Heterosexual Marriage Is Logical as Well as Right
Typical proponents of same-sex marriage think that same-sex couples should be allowed to marry without interference from others because they love each other. In addition, they believe we have two classes of people: (1) persons who prefer members of the opposite sex and (2) persons who prefer members of the same sex. The first group may marry in accordance with their preferences. The second group may not marry in accordance with their preferences. Discrimination purportedly exists against the second group.
The logic of the above position has an enticing simplicity, but is it true?
First, marriage involves more than feelings or attitudes of the parties involved. If it were subjective, then anyone could be "married," and it would no longer be an institution. Justice S. Sotomayor hinted at this during her questioning of the attorneys against California’s Proposition 8 when she asked if any restrictions could be placed on marriage. Could marriage be between a parent and his or her child? Would polygamy implicitly be allowed if the restriction that marriage is between a man and a woman were lifted? If the definition is open-ended and depends only on the feelings of the two parties intending to be married, then marriage loses all relevance in law or society.
Further, looking at the view that says that marriage is discriminatory, Justice A. Scalia asked attorney Ted Olson when this exclusion began. His question understands that to be discriminatory against a class of persons, a law or an action must have been put in place at some point in time with the intent to discriminate. For example, the 14th Amendment was a response to the Black Codes enacted in the former Confederate states after the Civil War. Attorney Olson had to admit he had no specific date or occasion of exclusion. Thus, marriage was never licensed and regulated to exclude anyone, just as calling a dog a "cocker spaniel" was never intended or created to exclude non-cocker spaniels from that designation.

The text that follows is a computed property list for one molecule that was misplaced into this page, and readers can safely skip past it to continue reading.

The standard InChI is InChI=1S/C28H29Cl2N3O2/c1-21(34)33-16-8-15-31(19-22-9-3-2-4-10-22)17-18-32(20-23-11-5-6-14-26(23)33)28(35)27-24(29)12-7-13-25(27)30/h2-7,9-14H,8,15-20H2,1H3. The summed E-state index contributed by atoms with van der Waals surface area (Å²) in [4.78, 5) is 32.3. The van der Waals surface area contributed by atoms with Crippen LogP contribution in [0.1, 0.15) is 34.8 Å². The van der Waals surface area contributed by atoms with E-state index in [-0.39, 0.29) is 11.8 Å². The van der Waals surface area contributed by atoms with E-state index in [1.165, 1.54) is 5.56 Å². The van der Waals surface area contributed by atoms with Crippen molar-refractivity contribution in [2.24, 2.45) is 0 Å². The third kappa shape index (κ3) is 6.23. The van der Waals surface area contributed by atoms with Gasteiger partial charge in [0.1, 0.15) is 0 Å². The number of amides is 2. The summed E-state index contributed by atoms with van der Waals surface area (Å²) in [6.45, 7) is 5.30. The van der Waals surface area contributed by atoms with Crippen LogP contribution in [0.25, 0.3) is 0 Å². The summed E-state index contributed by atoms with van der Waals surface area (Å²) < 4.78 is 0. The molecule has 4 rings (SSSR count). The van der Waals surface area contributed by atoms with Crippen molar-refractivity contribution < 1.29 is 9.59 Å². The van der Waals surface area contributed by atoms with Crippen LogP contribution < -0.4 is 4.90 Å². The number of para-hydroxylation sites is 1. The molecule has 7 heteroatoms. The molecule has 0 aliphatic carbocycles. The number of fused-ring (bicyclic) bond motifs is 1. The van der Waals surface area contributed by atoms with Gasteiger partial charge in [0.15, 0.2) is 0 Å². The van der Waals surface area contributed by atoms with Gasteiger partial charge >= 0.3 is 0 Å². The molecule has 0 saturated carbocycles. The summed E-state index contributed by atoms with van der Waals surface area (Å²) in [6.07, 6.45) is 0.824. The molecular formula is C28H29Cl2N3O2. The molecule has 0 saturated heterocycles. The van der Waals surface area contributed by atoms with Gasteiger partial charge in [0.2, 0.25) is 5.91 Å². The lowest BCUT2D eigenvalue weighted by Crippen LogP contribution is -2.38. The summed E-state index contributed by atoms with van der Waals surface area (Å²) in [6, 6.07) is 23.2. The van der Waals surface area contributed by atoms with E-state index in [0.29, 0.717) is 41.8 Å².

Our last argument in support of traditional marriage is also definitional, but not “merely semantics.” The argument would be that anyone – gay or straight – can enter into heterosexual marriage if he or she pleases to do so. Thus, even if a homosexual male or female claims to be that way from birth, he or she would not be barred from marrying a member of the opposite sex because of that propensity. If a homosexual male could find a female willing to marry him even though he is homosexual, there would not be any law forbidding that union. Likewise, a lesbian could marry a male if the male were agreeable to marrying her. Thus, sexual orientation would not be the basis of discrimination for participating in the traditional (eternal) definition of marriage. People unsuited to be married together are getting married all the time based on the fact that one is a male and the other is a female. Therefore, one's sexual orientation is not a bar to marriage. The present definition of marriage does not discriminate against gays in the same ways that laws of an earlier period barred marriage of a black and a white even if they were heterosexual. Present marriage laws deny no one his or her civil rights.
Lastly, there is an all-important extra-legal principle that has been incorporated into our legal system. It was established approximately 3,500 years ago and carried forward by the Romans, and later by the Teutonic tribes that took over the Roman Empire beginning in the 5th century AD. This wise principle states, “Honor your father and your mother.” No one would think that this precept means honor anyone who loves you and provides for your needs. Clearly, it's gender-specific.